How The Best Advice Gets Better (And Why Bad Advice Sticks Around)

Two-Brain Business is the bestselling fitness business book in history. And some days, I think about pulling it off the shelves.
 
There are over 120 actionable steps you can take in that book. Dozens of people have told me “it saved my business!”. Thousands have read it, and then booked a free call with a Two-Brain certified mentor. Hundreds have leveled up in our mentorship program called the Incubator.
 
But there are three things I wish I could update in that book. Because the best advice evolves over time. Here’s how:
 
Gyms who seek mentorship from Two-Brain business are taught to track the metrics that matter. This helps gym owners see what’s working, and what’s not. Then they can make changes and grow, or double down on the things getting them results. And sometimes, their results are better than mine ever were.
 
Gasp!
 
When one gym owner raised her rates without losing a single client, we tested her strategy in a few other gyms. The results–measured by data–were amazing, and so we replaced my strategy with hers. A few months later, when another gym owner made one small change that improved his retention–measured by data–we upgraded again.
 
In fact, if you went through the Incubator four years ago, and went through it again now, you’d probably see a LOT of difference. That’s because the best advice evolves.
 
But if you’re not tracking success, it can’t evolve. Because without data, everything is a guess.
 
It’s pretty hard for a new idea to make the cut into the Two-Brain Incubator now. That’s because the actions we take in the Incubator are time-tested and proven. But we’re always looking at the outliers. For example, one gym owner just finished the Incubator with an ARM of $495 (that’s an average client revenue of $495 per month). Another gym owner just sold $50,000 in personal training in one month. Are these sustainable? Are they good ideas? We’ll soon find out, because we’ll be testing and tracking. And if they turn out to be better than what we currently teach, then we’ll share them with every gym owner in the Two-Brain family.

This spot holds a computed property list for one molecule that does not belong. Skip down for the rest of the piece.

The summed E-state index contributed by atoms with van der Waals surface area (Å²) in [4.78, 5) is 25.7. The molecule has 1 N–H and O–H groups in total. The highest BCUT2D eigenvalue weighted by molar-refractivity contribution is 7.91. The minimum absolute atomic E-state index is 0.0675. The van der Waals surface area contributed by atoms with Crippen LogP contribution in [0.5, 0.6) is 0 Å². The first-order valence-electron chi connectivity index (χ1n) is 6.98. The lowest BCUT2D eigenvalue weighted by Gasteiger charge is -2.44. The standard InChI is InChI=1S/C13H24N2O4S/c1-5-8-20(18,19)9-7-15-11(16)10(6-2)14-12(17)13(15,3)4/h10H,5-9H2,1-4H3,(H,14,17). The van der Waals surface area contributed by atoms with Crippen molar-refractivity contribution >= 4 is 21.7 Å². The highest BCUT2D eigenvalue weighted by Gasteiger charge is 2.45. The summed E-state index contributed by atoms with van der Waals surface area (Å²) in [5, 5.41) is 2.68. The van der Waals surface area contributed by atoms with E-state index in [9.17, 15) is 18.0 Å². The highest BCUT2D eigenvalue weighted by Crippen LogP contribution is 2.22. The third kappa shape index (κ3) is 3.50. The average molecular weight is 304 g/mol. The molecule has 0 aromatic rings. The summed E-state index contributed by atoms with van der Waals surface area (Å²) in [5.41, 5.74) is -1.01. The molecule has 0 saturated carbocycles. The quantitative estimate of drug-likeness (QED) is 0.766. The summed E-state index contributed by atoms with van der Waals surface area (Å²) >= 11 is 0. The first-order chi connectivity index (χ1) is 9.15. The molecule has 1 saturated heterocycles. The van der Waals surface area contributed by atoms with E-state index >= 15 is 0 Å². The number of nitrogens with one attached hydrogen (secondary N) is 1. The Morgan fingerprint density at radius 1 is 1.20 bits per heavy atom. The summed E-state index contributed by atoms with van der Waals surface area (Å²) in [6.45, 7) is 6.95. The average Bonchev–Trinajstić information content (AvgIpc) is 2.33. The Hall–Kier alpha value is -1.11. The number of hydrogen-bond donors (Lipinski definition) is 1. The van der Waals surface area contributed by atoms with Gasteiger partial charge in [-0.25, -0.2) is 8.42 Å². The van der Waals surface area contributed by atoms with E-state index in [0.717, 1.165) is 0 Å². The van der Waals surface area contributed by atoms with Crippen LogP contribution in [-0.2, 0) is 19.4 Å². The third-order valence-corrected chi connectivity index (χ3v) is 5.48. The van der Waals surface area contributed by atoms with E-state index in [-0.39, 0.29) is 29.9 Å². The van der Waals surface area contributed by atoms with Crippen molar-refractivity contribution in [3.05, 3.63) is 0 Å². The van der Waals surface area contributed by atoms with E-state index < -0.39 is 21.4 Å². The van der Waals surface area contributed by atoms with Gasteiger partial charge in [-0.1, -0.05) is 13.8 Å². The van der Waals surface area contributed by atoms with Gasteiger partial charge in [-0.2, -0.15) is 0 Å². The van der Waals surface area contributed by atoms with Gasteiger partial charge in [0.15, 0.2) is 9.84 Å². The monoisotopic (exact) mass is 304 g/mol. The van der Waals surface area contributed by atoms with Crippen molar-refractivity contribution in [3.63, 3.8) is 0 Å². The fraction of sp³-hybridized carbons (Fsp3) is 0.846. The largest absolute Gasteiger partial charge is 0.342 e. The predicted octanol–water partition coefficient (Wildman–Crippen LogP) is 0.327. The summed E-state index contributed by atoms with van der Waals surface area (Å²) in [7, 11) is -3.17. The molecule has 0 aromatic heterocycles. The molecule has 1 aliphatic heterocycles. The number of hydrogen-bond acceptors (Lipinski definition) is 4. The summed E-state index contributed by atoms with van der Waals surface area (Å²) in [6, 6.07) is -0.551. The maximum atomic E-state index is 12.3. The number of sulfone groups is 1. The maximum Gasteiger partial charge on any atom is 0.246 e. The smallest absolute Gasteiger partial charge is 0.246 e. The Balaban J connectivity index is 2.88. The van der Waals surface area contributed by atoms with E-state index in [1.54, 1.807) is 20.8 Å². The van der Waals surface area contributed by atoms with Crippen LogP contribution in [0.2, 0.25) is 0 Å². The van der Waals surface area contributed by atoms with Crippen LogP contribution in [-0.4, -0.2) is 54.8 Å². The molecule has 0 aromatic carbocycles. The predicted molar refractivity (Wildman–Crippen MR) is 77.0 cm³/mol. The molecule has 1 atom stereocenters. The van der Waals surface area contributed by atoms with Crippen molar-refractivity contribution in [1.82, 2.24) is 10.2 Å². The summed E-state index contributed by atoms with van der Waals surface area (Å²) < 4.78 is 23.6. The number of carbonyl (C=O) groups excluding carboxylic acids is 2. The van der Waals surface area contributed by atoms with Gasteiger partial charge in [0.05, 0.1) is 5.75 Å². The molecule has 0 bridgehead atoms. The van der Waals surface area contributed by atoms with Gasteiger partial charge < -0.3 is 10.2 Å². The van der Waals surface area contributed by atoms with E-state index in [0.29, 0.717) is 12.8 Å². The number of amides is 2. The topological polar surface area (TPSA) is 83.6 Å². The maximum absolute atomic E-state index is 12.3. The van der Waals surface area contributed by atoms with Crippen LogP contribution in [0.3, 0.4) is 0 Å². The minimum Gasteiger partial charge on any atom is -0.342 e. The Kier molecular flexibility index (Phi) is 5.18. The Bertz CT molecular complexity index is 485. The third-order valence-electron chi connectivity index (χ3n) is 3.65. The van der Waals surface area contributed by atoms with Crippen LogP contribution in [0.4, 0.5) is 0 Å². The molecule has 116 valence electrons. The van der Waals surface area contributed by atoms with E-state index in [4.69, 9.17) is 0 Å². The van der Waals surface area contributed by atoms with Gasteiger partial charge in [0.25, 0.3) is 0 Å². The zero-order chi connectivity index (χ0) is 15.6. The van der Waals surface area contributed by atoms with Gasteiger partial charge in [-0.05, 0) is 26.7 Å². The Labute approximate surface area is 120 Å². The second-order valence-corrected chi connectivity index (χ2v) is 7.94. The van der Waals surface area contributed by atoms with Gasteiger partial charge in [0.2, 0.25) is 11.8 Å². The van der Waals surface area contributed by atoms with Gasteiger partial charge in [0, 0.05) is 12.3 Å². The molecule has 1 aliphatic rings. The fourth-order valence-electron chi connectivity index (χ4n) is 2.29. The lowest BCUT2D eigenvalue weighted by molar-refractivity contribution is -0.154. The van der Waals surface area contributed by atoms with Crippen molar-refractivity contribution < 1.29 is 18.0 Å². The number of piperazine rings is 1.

The filter here is data. Great ideas must prove themselves. But when they do, we upgrade what we teach. Seth Godin calls it the Ratchet Effect. And data is the fulcrum that only lets the ratchet move forward.
 
Without this solid foundation of numbers, gym owners are building on shifting sand.
 
But bad ideas stick around because they’re attached to sticky stories.
 
“My gym has 250 members” is a sticky story because it sounds like success. But many gyms–even some with 500 members–aren’t profitable enough to pay their owners.
 
“Just care about people and you’ll grow” is a sticky story because it lets gym owners off the hook for doing the hard stuff they don’t like (sales, bookkeeping and tough conversations.) But being a good coach doesn’t make you a good–or a bad–business owner. They’re different.
 
“That’s not how we did it in 2005” is still accepted as a good reason to do something, because nostalgia is the stickiest story of all.
 
“A lie gets halfway around the world before truth puts on its boots.” Winston Churchill is credited with that heuristic, but it’s been around since at least 1787. We want to believe Churchill said it, because we love Churchill quotes. And it’s okay to believe sticky stories–at least until people are counting on you to be right. When being right affects other people’s money, you should stick with data instead of myths.

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